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What are wasps for?

There was a post on the Self-Isolating Bird Club Facebook page which asked the question “What are wasps for?” It’s a question I have asked myself along with “What are ants / slugs / snails for?”

One person gave quite a full answer describing how wasps help pollination of our crops, trees and other plants. His answer went on “they play a vital role in protecting gardens and farm crops by controlling pest populations. They capture and consume insects such as flies, caterpillars and beetle larvae, and without wasps the world would be overrun with spiders and insects. They are very important in keeping the ecosystem balanced”

So, believe it or not, wasps do more good than harm, but I’m not sure that the person who posed the question was expecting such a long and technical answer.

The discussion then went on to the damage that would be caused to the world if wasps were eliminated, and of course people joined in with the “what if spiders / slugs / snails etc. were no longer present on the earth”.

It was all very interesting but what really struck me was that every creature has its place and its part to play and without one of these creatures something wouldn’t be right, something wouldn’t work.

The conversation then changed as it was stated that the only creature whose absence from the world would be of benefit and not harm was the human.

In a small way while we have been in lock down in many places across the world nature has revived and taken back some of its habitat. Plants and flowers have flourished as verges have not been cut (except in Sefton) and wild flowers have grown which encourage insects which attract bird life back to an area and the birds help to spread the flower seeds.

Air pollution has been greatly reduced in some countries and places in India have seen Mount Everest from their villages for the first time simply because the air is cleaner. Bears, mountain lions, elephants, rhinos and wolves have been seen walking through areas that were once their habitat but are now areas taken over by humans; walking through gardens and along roads holding up what little traffic there is. And even in this country geese, swans and ducks have been seen walking across main roads where once there was traffic. Foxes are being seen more in our countryside along with other secretive, shy animals.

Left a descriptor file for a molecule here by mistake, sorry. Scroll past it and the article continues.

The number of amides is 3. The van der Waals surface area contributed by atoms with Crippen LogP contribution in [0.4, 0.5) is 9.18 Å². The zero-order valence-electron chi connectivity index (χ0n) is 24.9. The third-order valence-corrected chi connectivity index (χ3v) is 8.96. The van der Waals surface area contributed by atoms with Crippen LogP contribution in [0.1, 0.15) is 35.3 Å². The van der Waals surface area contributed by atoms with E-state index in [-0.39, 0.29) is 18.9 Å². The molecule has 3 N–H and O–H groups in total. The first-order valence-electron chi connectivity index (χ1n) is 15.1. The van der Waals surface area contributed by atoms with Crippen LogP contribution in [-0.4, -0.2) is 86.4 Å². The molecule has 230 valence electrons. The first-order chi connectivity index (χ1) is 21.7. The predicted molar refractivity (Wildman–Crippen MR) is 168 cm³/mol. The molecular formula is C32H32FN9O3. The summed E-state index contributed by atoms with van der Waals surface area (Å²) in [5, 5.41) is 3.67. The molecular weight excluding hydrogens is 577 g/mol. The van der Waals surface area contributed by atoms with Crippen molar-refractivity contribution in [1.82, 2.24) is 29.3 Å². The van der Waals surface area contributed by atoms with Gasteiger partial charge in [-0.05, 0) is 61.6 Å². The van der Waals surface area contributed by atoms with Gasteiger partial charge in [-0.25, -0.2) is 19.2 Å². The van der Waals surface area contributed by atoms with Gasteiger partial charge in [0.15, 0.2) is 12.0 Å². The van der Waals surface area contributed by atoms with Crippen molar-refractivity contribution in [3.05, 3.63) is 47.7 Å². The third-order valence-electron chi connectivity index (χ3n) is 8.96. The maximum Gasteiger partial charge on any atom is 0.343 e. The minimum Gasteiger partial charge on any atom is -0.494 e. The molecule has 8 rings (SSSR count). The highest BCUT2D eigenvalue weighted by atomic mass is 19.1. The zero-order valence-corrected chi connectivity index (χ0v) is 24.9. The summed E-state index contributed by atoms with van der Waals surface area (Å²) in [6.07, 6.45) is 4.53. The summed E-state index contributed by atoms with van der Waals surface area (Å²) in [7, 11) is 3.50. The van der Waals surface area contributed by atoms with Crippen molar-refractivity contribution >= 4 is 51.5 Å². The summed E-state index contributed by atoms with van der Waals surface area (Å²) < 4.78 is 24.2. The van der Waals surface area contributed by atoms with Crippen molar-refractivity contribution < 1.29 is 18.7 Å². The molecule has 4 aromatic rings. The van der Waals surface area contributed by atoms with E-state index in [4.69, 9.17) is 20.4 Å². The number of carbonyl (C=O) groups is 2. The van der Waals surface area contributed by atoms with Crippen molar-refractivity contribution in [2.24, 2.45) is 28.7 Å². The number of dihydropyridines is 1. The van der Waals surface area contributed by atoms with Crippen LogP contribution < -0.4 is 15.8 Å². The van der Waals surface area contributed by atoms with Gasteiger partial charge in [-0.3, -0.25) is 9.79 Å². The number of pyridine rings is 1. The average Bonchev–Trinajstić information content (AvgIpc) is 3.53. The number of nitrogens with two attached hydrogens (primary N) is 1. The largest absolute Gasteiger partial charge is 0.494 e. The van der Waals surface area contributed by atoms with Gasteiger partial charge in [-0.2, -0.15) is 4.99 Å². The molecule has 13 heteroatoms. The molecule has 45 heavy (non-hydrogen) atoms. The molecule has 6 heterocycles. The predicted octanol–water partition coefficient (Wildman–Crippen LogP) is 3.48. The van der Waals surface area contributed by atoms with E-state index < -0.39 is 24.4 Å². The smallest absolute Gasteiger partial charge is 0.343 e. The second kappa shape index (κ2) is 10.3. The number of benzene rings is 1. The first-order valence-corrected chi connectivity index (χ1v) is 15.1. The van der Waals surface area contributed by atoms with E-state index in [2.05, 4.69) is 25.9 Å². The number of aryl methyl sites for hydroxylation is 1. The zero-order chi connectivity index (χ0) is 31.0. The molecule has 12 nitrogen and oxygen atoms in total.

Animals don’t leave litter behind them, they don’t cover places with graffiti and they don’t vandalise properties; they don’t turn the heating up instead of putting on an extra layer, that’s all worked out for them in nature. They don’t play any part in the plastic problem we have at the moment, rather they are hurt or killed by the laziness of humans.

I saw a picture this morning of a young Gull whose legs were caught up in the string from a facemask. Thankfully he was caught and the mask cut away from his feet so that he could once again walk. But couldn’t that mask have been disposed of safely?

Are we not called to care for the world? Not just the people on it – and we don’t do a good job of that either, but all creatures, the countryside, hills and mountains the rocks and cliffs. The whole earth.

I love the John Rutter version of this hymn –

For the beauty of the earth
For the beauty of the skies
For the love
Which from our birth
Over and around us lies
Over and around us lies
Lord of all to thee we raise
This our joyful hymn of praise

For the beauty of the hour
Of the day and of the night
Hill and vale
And tree and flower
Sun and moon and stars of light
Sun and moon and stars of light
Lord of all to thee we raise
This our joyful hymn of praise

For the joy of human love
Brother, sister, parent, child
Friends on earth
And friends above
For all gentle
Thoughts and mild
For all gentle
Thoughts and mild
Lord of all to thee we raise
This our joyful hymn of praise

For each perfect gift of thine
To our race so freely given
Graces human and divine
Flow’rs of earth and buds of heav’n
Flow’rs of earth and buds of heav’n
Lord of all to thee we raise
This our joyful hymn of praise

Jane

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